One Piece Mythological Connections Picture

Raijin: Raijin was created by the divine pair Izanami and Izanagi after the creation of Japan. There is a legend which says the eight lightning gods were charged with protection of the Dharma by the Buddha. Depicted as a muscled man carrying a series of drums, which he uses to make the rumbling sound of thunder.

Davy Jones: Davy Jones is not a pirate legend, it is a sailor’s legend. It’s important to note that in legend Davy Jones is not the Captain of the Flying Dutchman. The name is best known in the expression ‘Davy Jones’s locker,’ meaning the bottom of the sea, to which drowned sailors go. And that he would Perch among the rigging on the eve of hurricanes:, ship-wrecks, and other disasters to which sea-faring life is exposed, warning the devoted wretch of death and woe. The story of Davy Jones is a combination of many different legends that were blended together from various different cultures. Some say he was a pub owner in London and others say in Wales, who would pull out drugged rum from a locker and give it to unsuspecting sailors who would then pass out and wake up on a pirate ship. It is also said that Davy is a compromise of the word “duppy” which is a West Indian term for a malevolent spirit that would cause harm.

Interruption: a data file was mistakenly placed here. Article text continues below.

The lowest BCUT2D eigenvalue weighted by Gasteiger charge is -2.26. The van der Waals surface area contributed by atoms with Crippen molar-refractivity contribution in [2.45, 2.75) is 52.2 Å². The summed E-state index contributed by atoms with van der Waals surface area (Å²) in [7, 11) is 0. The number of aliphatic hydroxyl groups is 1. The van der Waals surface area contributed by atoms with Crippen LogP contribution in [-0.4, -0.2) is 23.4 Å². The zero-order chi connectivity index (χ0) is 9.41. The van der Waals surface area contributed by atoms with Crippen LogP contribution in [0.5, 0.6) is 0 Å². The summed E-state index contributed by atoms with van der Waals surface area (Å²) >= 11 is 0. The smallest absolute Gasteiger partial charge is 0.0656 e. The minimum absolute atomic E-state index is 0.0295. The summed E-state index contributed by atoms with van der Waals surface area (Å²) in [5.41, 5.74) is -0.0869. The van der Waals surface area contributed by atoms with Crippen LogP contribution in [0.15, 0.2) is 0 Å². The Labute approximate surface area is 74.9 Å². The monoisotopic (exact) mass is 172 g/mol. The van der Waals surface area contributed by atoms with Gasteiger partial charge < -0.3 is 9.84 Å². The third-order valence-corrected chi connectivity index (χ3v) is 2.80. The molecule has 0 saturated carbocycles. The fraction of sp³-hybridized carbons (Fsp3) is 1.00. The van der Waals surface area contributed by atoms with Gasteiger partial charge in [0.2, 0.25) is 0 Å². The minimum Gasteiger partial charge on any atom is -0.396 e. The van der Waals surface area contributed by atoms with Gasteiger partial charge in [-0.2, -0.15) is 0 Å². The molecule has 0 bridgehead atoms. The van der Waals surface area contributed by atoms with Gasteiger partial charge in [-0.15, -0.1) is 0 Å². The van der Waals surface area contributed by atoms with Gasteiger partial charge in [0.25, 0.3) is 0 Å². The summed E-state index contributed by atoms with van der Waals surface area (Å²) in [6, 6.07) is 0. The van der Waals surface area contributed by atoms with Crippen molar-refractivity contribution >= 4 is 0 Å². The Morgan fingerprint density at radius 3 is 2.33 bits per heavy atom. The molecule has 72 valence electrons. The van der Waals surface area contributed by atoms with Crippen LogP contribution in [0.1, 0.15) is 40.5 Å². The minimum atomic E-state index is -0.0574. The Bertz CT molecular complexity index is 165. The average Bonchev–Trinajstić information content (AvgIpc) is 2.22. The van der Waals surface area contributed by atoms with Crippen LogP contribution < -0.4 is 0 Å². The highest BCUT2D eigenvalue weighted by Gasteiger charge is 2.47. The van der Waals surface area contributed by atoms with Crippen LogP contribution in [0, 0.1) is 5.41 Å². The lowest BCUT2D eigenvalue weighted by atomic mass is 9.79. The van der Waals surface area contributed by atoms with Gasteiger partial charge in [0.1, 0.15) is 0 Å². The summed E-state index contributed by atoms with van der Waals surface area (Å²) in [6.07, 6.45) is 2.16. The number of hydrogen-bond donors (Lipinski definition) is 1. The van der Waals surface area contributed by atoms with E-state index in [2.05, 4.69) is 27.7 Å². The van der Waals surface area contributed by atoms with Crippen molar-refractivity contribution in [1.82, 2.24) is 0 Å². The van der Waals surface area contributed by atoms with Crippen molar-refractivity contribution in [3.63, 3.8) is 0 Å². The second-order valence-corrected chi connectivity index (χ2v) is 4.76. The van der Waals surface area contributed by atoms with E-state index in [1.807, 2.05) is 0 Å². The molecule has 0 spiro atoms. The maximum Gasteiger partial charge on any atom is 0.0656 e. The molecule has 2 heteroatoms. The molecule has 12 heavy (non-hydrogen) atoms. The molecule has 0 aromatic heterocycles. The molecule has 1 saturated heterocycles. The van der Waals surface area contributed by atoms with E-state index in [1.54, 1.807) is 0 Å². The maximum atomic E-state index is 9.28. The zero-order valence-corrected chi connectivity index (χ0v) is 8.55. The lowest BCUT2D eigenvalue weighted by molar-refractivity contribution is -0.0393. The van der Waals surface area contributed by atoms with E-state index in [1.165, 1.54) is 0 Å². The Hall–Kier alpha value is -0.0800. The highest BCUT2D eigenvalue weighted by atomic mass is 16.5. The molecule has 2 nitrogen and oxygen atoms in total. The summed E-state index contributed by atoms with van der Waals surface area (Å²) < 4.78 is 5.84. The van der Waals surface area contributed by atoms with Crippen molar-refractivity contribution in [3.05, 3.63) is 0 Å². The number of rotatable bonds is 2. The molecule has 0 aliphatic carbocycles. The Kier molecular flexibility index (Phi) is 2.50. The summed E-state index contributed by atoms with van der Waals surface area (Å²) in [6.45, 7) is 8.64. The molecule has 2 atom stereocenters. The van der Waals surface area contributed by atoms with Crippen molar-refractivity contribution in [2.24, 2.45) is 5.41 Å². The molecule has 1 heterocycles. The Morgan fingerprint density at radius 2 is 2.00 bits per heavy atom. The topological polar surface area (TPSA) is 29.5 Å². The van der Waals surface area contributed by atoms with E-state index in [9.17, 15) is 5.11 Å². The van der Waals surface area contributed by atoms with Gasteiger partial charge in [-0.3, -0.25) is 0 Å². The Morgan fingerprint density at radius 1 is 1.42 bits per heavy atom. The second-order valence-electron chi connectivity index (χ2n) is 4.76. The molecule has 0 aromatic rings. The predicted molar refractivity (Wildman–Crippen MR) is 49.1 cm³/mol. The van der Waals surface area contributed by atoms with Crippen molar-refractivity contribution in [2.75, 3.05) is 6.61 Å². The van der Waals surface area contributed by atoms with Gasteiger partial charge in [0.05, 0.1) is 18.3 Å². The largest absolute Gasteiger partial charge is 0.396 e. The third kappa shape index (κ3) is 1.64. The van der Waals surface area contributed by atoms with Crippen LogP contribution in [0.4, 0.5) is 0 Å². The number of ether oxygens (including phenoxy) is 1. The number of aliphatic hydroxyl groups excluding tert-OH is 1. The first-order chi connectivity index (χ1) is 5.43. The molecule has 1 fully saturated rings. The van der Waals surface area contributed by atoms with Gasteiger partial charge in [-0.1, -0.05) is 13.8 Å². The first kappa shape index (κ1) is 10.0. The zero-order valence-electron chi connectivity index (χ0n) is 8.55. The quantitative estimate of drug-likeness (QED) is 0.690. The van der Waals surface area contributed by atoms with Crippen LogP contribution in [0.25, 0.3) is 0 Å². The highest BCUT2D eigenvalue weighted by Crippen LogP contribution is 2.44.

The Flying Dutchman:
The true legend of the Flying Dutchman takes place off the coast of Cape Town. A captain named Van Der Deckon set sail after unloading all of his cargo, though his crew begged him not to. He sailed straight into a hurricane; the weather was so horrible that he had to leash himself to the helm to prevent him from being swept over board. In the midst of the storm he called out “God cannot even make me change my mind!” and swore that he would sail on until he reached the end of the earth. Shortly after he said these words a ghost appeared on the ship, and the crew dropped dead and when the captain tried to shoot this figure his arm withered. The ship went red in color and disappeared. It is said that it still sails the waters.
In the 14th century, the chance of salvation was introduced through a woman's devotion and the opportunity to set foot on land every seven years to seek a faithful wife.

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